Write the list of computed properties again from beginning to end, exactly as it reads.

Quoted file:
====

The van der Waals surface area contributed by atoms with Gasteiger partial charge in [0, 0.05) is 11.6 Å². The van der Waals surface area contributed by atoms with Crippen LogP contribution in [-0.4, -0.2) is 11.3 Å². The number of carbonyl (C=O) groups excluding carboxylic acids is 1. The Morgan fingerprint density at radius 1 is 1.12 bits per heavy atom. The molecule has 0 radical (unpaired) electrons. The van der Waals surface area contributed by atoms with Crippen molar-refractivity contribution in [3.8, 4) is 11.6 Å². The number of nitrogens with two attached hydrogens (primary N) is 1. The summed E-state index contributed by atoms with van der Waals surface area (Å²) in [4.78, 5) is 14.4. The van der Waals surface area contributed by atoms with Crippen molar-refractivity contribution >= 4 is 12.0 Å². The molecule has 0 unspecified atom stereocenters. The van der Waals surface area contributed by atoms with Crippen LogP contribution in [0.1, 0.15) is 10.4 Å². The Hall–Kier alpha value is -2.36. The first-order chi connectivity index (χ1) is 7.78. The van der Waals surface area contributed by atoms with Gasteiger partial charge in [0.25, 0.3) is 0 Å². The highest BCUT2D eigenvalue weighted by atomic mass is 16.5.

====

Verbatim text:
The van der Waals surface area contributed by atoms with Gasteiger partial charge in [0, 0.05) is 11.6 Å². The van der Waals surface area contributed by atoms with Crippen LogP contribution in [-0.4, -0.2) is 11.3 Å². The number of carbonyl (C=O) groups excluding carboxylic acids is 1. The Morgan fingerprint density at radius 1 is 1.12 bits per heavy atom. The molecule has 0 radical (unpaired) electrons. The van der Waals surface area contributed by atoms with Crippen molar-refractivity contribution in [3.8, 4) is 11.6 Å². The number of nitrogens with two attached hydrogens (primary N) is 1. The summed E-state index contributed by atoms with van der Waals surface area (Å²) in [4.78, 5) is 14.4. The van der Waals surface area contributed by atoms with Crippen molar-refractivity contribution >= 4 is 12.0 Å². The molecule has 0 unspecified atom stereocenters. The van der Waals surface area contributed by atoms with Crippen LogP contribution in [0.1, 0.15) is 10.4 Å². The Hall–Kier alpha value is -2.36. The first-order chi connectivity index (χ1) is 7.78. The van der Waals surface area contributed by atoms with Gasteiger partial charge in [0.25, 0.3) is 0 Å². The highest BCUT2D eigenvalue weighted by atomic mass is 16.5.